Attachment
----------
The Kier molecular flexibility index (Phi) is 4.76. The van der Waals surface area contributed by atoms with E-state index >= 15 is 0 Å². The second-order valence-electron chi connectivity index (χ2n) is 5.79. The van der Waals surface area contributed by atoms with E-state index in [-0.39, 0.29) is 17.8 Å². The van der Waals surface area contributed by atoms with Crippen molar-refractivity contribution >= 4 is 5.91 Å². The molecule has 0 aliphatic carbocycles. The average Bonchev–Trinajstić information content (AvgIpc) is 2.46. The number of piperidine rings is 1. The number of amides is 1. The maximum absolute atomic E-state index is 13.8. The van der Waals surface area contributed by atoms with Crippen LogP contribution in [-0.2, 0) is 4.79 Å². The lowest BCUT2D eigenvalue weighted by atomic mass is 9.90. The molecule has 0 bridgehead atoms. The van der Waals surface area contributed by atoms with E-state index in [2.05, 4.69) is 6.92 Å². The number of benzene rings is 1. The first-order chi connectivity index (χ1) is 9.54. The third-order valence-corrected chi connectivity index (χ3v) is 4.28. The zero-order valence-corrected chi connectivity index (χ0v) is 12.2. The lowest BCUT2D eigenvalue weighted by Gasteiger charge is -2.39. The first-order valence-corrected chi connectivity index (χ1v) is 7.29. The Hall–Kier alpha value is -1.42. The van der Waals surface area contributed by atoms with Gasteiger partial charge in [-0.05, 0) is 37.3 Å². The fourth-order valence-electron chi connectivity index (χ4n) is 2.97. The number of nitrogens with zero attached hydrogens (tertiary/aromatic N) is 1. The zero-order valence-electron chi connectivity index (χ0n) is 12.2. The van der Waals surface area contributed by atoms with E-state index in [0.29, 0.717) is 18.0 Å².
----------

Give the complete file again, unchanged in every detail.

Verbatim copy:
The Kier molecular flexibility index (Phi) is 4.76. The van der Waals surface area contributed by atoms with E-state index >= 15 is 0 Å². The second-order valence-electron chi connectivity index (χ2n) is 5.79. The van der Waals surface area contributed by atoms with E-state index in [-0.39, 0.29) is 17.8 Å². The van der Waals surface area contributed by atoms with Crippen molar-refractivity contribution >= 4 is 5.91 Å². The molecule has 0 aliphatic carbocycles. The average Bonchev–Trinajstić information content (AvgIpc) is 2.46. The number of piperidine rings is 1. The number of amides is 1. The maximum absolute atomic E-state index is 13.8. The van der Waals surface area contributed by atoms with Crippen LogP contribution in [-0.2, 0) is 4.79 Å². The lowest BCUT2D eigenvalue weighted by atomic mass is 9.90. The molecule has 0 bridgehead atoms. The van der Waals surface area contributed by atoms with E-state index in [2.05, 4.69) is 6.92 Å². The number of benzene rings is 1. The first-order chi connectivity index (χ1) is 9.54. The third-order valence-corrected chi connectivity index (χ3v) is 4.28. The zero-order valence-corrected chi connectivity index (χ0v) is 12.2. The lowest BCUT2D eigenvalue weighted by Gasteiger charge is -2.39. The first-order valence-corrected chi connectivity index (χ1v) is 7.29. The Hall–Kier alpha value is -1.42. The van der Waals surface area contributed by atoms with Gasteiger partial charge in [-0.05, 0) is 37.3 Å². The fourth-order valence-electron chi connectivity index (χ4n) is 2.97. The number of nitrogens with zero attached hydrogens (tertiary/aromatic N) is 1. The zero-order valence-electron chi connectivity index (χ0n) is 12.2. The van der Waals surface area contributed by atoms with E-state index in [0.29, 0.717) is 18.0 Å².